Improving Your WordPress Site’s Performance

Insights, WP Tips

Let's Say You Wanted to Lose Weight

We're going to talk about your WordPress Site's performance, but first let me walk you thru a thought exercise. Imagine you wanted to lose weight. Would you believe someone if they told you that the trick was bananas? Or eggs? Or any single item? Probably not, right?

Losing weight means you have to pay attention to a lot of things – your sleep, your exercise, and (of course) what you eat (maybe even when you eat).

I'm a big guy. But I'm much smaller than I used to be. Having now lost more than 200 lbs over the last 20 years (and kept it off), I can tell you the secret to losing weight: consume less calories than you burn.

[Tweet “When it comes to your WordPress site's performance, you can't improve what you don't measure.”]

But the simple declaration has complexities embedded in it – because your metabolism may be different than mine.

The same is true with your website's performance. It's complicated and there's more to it than a single strategy. If someone tells you the answer is just one thing (instead of bananas they tell you it's just a single cache plugin), it's not that simple.

But here's another truism that needs to be said: you can't improve what you don't measure.

Site Speed is Everything

If a customer can't navigate from one page to another, if the delay between pages takes more than 2 seconds, 50% of your site's visitors will leave your site. Half of your audience walks away!

And if your site takes longer than a couple seconds to load, Google will start taking those pages off of its first page of search results. That's an even bigger problem because if no one can find your site, you either lose all your traffic, or you have to spend money to bring them.

Google has Performance Tools

Google has tools to help your website's performance, which you can find at PageSpeed Insights. When you put your URL into the site, it will present you a score that tells you how fast your site is.

That's good news, but the report card isn't enough. Because to really do it well, you have to measure more than a single page on your site.

Improving Your WordPress Site's Performance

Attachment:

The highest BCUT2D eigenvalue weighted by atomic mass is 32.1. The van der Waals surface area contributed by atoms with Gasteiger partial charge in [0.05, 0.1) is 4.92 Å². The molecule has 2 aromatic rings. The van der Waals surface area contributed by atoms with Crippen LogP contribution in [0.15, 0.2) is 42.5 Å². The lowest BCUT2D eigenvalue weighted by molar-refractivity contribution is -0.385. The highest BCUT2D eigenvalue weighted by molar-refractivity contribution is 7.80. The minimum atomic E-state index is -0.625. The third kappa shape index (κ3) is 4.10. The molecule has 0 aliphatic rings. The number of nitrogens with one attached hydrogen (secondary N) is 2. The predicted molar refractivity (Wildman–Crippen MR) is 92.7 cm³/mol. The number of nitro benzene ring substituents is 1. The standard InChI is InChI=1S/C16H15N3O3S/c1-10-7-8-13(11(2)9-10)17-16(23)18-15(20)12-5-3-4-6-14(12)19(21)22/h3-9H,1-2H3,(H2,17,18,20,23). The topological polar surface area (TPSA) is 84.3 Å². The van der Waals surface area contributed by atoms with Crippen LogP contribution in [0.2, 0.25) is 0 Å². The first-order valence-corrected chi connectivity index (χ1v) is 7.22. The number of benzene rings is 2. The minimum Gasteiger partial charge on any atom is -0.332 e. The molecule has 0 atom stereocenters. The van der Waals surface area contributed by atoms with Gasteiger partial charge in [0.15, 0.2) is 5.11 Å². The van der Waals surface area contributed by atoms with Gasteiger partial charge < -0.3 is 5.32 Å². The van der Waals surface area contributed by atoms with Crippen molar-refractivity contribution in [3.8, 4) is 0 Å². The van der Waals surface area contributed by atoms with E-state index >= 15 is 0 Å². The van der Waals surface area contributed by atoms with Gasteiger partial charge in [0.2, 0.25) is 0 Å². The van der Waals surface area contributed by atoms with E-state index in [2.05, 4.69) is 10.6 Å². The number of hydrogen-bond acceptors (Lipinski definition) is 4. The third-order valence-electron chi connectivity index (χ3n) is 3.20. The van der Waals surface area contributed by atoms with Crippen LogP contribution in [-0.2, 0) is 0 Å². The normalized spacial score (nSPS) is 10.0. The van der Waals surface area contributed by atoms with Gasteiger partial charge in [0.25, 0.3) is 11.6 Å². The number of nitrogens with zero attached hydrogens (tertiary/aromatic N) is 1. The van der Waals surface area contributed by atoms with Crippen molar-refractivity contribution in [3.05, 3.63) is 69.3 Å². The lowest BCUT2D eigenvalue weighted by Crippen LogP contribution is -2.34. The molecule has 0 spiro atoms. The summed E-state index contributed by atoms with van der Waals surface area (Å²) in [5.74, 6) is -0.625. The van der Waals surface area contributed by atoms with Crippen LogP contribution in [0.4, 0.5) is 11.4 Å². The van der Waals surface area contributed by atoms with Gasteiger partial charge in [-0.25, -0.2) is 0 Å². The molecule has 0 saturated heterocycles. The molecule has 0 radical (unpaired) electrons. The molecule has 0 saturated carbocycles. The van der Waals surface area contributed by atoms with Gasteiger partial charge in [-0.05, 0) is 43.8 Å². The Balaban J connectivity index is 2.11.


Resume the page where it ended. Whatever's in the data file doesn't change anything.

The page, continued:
I've given you four tips to getting scores above 90. The two tools I used was the hosting from Nexcess (owned by Liquid Web which also owns LearnDash, where I'm the GM), and NitroPack.

But today I want to circle back to what I told you at the start of this post. A single solution, whether it's a host or a caching plugin, isn't ever the answer. It's more complicated than that.

When it comes to your site's performance, you can't improve what you're not measuring.

So what does that mean, for you and for me? For me it means running performance tests every. single. day. It means understanding what changes you're making (themes or plugins) and then seeing how it impacts your site's performance.

It means looking not at a single page (like your home page), but a ton of your pages.

That's why I recommend the Plugin Performance Monitor – offered to everyone at Nexcess.

When you use the Plugin Performance Monitor, you can see the performance score for multiple pages, on a daily page. That's the measuring I'm talking about. It's daily. And it's across more than a single page. Plus it shows you what's changing.

The best part? I do this before all before adding any kind of performance enhancers like a caching plugin. I want to know where the problems are, so I can dig in and fix them.

That way, when I add a performance enhancers like NitroPack, I know I'm not hiding issues behind cache.

If your site is struggling, I suggest testing all your key pages daily. I suggest doing all of that without a caching plugin, and I recommend that you get help making it all perform well. Only then should you add a caching plugin.

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